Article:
“Towards Digital Art in Information Society”

Since the eighteenth century the West constructed the myth that an increase in scientific knowledge and the emancipation of humanity go hand in hand. In the twenty-first century—while we do not believe in this “enlightened” concept any more—the explosion of digital technology results in both positive and negative developments including new forms of creativity such as net art and electronic poetry. The application of digital technology and resources for the artist implies a questioning of structural relationships on which the art world has been based.

Digitality changes how we create, it changes the solitary artist into a collaborative nomad belonging to multidisciplinary, transnational groups, it changes the materials used, the concept of the unique work and its inherent rights, its exhibition, and the function of the general public.

Consequently, the roles of museums and art centers, gallery owners, curators, public and private institutions, media etc., also change.”

This fascinating essay, which can be downloaded from the link below, suggests that we are in a period of transition between cultural forms and that the emerging one, complete with its blurring of conventional boundaries, offers, perhaps even demands, new forms of  global collaboration.

Arbelo, Montse; and Franco, Joseba. “Towards Digital Art in Information Society.” CLCWeb: Comparative Literature and Culture 16.5 (2014): <http://dx.doi.org/10.7771/1481-4374.2501>

Sailing to the Isle of Gometra by Seth Crook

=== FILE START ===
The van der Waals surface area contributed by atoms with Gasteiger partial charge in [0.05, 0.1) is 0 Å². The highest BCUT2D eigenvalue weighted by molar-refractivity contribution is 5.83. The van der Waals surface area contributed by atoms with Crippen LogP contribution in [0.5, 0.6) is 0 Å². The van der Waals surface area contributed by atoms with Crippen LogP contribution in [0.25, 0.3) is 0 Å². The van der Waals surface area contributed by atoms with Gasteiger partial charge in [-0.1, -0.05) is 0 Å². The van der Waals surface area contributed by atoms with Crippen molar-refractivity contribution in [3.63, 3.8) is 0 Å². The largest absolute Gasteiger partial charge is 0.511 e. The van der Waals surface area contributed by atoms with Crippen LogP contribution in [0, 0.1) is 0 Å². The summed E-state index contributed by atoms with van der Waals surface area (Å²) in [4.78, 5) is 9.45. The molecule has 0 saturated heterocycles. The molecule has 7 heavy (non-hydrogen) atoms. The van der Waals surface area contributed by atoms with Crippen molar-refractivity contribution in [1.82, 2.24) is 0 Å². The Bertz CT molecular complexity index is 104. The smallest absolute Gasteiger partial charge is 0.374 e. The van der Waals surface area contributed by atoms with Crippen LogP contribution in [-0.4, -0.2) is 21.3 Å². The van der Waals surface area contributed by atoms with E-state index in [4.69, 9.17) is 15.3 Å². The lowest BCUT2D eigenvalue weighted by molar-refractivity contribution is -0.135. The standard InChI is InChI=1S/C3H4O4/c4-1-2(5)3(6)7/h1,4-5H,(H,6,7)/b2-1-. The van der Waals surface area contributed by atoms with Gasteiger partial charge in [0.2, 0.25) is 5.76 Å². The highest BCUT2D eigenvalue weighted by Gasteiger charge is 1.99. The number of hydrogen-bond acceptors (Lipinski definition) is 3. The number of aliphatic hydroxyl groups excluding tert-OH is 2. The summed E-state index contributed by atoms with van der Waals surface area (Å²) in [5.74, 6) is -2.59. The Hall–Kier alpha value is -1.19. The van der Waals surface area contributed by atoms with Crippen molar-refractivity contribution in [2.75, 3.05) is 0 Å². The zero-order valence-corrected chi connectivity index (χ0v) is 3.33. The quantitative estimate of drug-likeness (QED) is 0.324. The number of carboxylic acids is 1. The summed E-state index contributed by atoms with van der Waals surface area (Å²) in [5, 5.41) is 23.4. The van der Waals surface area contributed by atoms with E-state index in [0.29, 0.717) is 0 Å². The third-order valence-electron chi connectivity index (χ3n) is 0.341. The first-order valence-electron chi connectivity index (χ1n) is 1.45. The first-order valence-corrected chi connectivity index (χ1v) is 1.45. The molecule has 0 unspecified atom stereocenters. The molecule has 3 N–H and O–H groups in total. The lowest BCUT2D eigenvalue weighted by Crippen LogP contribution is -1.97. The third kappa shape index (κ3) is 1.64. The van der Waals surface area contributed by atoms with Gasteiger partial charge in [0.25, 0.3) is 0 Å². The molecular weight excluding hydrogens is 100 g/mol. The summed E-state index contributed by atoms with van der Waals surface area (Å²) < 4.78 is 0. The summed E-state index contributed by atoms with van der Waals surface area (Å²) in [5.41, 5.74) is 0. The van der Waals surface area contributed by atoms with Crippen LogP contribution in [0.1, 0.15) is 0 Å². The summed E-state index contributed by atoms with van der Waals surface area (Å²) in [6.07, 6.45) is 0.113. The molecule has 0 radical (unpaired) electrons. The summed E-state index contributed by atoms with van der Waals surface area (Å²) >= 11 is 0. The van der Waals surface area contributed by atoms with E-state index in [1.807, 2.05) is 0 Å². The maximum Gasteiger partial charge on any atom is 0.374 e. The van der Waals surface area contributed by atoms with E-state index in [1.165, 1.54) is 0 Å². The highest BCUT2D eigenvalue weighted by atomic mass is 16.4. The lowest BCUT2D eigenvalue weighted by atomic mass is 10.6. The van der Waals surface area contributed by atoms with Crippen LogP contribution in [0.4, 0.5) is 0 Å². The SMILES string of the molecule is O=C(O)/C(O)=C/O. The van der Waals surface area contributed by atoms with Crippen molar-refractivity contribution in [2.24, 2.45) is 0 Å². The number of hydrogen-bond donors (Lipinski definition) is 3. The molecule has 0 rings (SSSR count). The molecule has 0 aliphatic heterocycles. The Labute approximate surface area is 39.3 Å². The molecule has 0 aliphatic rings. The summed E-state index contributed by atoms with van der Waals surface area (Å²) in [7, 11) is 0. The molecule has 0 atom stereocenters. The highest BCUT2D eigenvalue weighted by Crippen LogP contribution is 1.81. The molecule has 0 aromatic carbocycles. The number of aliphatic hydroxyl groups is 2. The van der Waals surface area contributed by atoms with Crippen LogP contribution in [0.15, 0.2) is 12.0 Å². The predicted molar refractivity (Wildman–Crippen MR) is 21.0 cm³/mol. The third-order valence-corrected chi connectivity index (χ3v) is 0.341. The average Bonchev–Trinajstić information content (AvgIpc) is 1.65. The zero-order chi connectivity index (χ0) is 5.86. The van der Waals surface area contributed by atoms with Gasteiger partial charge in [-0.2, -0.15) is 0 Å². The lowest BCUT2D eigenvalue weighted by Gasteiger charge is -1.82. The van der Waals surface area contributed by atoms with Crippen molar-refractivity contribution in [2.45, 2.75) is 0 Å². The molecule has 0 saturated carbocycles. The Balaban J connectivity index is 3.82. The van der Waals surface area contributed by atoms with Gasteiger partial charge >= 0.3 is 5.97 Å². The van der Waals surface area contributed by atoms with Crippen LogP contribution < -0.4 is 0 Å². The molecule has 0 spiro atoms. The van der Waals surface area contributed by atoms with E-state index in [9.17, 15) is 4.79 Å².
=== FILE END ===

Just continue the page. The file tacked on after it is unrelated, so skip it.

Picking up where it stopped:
Nice example piece to introduce this new eZine.

Three Drops from a Cauldron

Sailing to the Isle of Gometra

4 knots to 4.5.
With the fourth sail, 5.
Shearwaters almost slide
across the surface,
polishing their way through air.

Gannets climb,
gannets dive.
Sea birds seem like minor gods
summoning the gusts
to flex and ride.

And swimming by:
a water horse,
whose gentle wake’s
a giant wave
crashing through our minds.

Seth Crook taught philosophy at various universities before deciding to move to the Hebrides. His poems appear in recent editions of Envoi, Magma, Gutter, The Moth, Southlight, The Journal, Poetry Bus, Prole, New Writing Scotland, and on-line in such fine e-zines as Antiphon, Snakeskin, and Ink, Sweat and Tears.

View original post

Dene Grigar: Pathfinders

Archiving eLit presents its own particular challenges.
Fortunately there are people who are rising to meet them…

WSU Vancouver ResearchNow!

What happens when the medium on which a work of art was meant to be experienced no longer exists? That’s the question that absorbs Dene Grigar, director and associate professor of the Creative Media & Digital Culture Program at WSU Vancouver. In her Electronic Literature Lab in the Multimedia Classroom Building, she keeps 35 vintage computers dating back to 1983. These computers enable anyone to experience literature produced by and for a computing device as the artist intended—even if that particular computing device is no longer around.

“I collect computers to be able to access this work that is now obsolete,” she said. “The problem is, if you use a new computer to access an old program, it will make it look like a new program, and that’s not right. The work is defined not only by its content but also by the context around it.” That includes the computer…